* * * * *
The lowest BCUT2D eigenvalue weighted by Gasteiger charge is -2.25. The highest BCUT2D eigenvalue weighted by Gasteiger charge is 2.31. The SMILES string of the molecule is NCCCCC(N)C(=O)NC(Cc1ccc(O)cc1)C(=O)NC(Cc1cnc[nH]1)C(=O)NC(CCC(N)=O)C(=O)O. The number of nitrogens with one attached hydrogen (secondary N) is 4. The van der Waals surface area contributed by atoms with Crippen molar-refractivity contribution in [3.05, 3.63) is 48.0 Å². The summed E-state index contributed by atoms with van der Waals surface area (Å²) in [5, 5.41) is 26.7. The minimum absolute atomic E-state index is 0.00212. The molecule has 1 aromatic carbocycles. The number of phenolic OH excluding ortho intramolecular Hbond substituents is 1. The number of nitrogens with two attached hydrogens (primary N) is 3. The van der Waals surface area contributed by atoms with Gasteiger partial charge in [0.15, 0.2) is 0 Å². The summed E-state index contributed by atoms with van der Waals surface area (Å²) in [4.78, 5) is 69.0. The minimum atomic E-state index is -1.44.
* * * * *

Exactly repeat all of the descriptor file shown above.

The lowest BCUT2D eigenvalue weighted by Gasteiger charge is -2.25. The highest BCUT2D eigenvalue weighted by Gasteiger charge is 2.31. The SMILES string of the molecule is NCCCCC(N)C(=O)NC(Cc1ccc(O)cc1)C(=O)NC(Cc1cnc[nH]1)C(=O)NC(CCC(N)=O)C(=O)O. The number of nitrogens with one attached hydrogen (secondary N) is 4. The van der Waals surface area contributed by atoms with Crippen molar-refractivity contribution in [3.05, 3.63) is 48.0 Å². The summed E-state index contributed by atoms with van der Waals surface area (Å²) in [5, 5.41) is 26.7. The minimum absolute atomic E-state index is 0.00212. The molecule has 1 aromatic carbocycles. The number of phenolic OH excluding ortho intramolecular Hbond substituents is 1. The number of nitrogens with two attached hydrogens (primary N) is 3. The van der Waals surface area contributed by atoms with Gasteiger partial charge in [0.15, 0.2) is 0 Å². The summed E-state index contributed by atoms with van der Waals surface area (Å²) in [4.78, 5) is 69.0. The minimum atomic E-state index is -1.44.